Bid to $65,000 (£50,780) at Heritage Auctions (25/20/15% buyer’s premium) on October 25, the letter was the last of a series between the president and McClellan concerning the Army of the Potomac’s pursuit of the retreating Confederate Army of Northern Virginia following the bloody Battle of Antietam.
Only days earlier Lincoln had written to McClellan demanding “is it your purpose not to go into action?”, and though the tone of this letter seemed on the face of it more conciliatory, it has been suggested that the sentiment that underlies it is “…likely sarcasm as much as it is relief”.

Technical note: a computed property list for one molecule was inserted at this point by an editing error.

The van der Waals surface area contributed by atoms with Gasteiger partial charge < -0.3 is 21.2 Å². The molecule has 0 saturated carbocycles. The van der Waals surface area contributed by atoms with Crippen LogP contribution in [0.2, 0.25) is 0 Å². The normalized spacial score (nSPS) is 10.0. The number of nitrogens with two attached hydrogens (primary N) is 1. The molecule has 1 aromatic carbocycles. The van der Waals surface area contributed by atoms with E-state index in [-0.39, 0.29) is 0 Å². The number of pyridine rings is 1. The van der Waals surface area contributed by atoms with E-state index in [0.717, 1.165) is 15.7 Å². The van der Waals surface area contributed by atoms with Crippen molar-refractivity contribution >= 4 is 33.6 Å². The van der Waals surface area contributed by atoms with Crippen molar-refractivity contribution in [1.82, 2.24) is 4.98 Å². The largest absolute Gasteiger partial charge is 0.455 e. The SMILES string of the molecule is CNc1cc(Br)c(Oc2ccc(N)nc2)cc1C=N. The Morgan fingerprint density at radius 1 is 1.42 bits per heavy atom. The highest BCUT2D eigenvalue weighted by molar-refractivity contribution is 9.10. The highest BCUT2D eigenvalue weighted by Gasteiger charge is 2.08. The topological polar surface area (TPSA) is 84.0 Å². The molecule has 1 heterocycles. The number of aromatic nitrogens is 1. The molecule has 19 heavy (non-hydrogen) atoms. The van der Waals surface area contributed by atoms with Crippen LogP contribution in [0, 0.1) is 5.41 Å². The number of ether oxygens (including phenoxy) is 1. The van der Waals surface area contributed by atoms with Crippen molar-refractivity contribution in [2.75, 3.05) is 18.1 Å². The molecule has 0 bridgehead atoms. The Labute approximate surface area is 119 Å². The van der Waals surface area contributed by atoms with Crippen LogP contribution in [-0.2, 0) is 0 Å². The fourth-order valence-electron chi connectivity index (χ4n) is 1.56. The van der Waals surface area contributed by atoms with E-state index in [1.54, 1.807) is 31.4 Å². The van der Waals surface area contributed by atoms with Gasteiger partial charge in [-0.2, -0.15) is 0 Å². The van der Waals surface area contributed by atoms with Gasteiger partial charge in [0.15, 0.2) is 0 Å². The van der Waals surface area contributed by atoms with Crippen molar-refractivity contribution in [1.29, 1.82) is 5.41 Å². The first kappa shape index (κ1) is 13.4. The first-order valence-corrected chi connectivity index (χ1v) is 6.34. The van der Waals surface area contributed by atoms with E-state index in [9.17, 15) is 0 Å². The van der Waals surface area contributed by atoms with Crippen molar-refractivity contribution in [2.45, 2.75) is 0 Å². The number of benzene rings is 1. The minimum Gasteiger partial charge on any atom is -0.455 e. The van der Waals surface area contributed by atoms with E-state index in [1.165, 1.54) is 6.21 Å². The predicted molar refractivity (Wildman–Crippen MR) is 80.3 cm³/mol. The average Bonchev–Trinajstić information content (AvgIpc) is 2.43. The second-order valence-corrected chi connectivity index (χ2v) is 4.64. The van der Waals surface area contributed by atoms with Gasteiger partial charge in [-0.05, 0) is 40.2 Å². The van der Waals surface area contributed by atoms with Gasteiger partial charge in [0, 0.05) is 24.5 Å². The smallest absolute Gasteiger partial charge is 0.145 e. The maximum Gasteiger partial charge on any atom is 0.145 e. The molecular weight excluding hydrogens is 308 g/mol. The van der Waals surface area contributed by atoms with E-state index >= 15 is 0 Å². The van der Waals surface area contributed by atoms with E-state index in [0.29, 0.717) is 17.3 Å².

On October 28 McClellan had finally moved his troops across the Potomac, more than a month after Lincoln’s directive that he should pursue Lee’s army.
In this letter, running to fewer than 40 words, Lincoln wrote: “Your dispatch of night before last, yesterday, & last night, all received. I am much pleased with the movement of the Army.
“When you get entirely across the river let me know. What do you know of the enemy?”
Within the week, however, Lincoln decided he had endured McClellan’s caution and excuses for long enough and dismissed him.